How Art Opens Up New Ways of Thinking About Science
A new publication explores the impacts of collaborations between art and science designed to explore what responsible research and innovation (RRI) really means.
“Crossing Kingdoms” is an artist-led experiment in the biological fusion of mammalian and yeast cells and the cultural discussions of this phenomenon.
The participants of this international experiment – social scientists, artists and synthetic biologists from Perth (Australia), Fort Collins (CO, USA) and Edinburgh (UK) – took a radical strategy to exploring RRI.
The idea stemmed from a talk at the SB7.0 conference in Singapore in 2017, at which Alina Chan, a post-doctoral researcher at Harvard, introduced human artificial chromosomes for large DNA delivery. This triggered an interesting discourse over what different types of living cells could (or should) be fused together and what for.
The team co-created the idea of using synthetic biology to fuse yeast and mammalian cells together – a process that in itself challenged them to reflect on what interdisciplinary collaboration meant and what ‘being responsible’ means in science.
Yeast and mammalian cells proved somewhat resistant to fusion, although the team achieved some degree of ‘marriage’ between the cells. It triggered questions as to what fusion’ really means at all. Aside from the technical challenges, the experiment also generated ideas that lead to a public art installation during the Edinburgh International Festival and later in Perth.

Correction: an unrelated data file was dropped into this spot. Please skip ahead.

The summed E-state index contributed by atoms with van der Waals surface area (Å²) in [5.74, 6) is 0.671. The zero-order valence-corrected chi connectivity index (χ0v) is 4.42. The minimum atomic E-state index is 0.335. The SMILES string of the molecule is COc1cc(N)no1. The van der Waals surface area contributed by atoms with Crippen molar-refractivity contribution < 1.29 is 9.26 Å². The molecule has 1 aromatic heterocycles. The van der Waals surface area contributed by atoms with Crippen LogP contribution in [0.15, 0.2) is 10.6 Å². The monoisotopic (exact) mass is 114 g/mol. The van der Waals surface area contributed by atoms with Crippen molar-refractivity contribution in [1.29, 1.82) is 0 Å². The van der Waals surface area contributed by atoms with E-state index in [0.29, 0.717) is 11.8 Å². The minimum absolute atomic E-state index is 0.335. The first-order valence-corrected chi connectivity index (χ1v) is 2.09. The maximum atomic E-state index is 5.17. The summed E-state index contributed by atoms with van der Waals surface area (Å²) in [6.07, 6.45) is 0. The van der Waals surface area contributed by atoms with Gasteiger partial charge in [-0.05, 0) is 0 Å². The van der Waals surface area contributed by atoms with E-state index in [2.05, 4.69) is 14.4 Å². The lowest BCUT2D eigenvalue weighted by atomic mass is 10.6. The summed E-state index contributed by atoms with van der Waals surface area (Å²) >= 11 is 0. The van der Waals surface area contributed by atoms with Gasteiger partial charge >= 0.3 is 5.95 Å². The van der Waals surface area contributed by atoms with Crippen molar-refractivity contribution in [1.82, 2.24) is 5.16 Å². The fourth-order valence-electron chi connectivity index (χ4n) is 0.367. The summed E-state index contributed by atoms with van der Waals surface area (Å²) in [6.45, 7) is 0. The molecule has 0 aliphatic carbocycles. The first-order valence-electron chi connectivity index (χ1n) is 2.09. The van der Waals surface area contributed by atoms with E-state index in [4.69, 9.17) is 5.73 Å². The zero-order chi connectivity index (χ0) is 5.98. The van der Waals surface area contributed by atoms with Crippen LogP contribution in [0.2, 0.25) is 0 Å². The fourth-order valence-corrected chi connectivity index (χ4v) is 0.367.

The process prompted scientists to think about the possibility of innovating in biology purely for artistic purposes and for audiences to reflect on biological boundaries. It challenged the team to reflect on what it means to be responsible in science.
The team conclude that their experiment in RRI was successful because they asked unexpected questions—a contrast to RRI implemented as a standard protocol.
The publication outlines the implications for biologists and artists pursuing interdisciplinary collaborations with each other and for researchers thinking about implementing RRI as more than a box-ticking exercise.
You can read the paper in full here: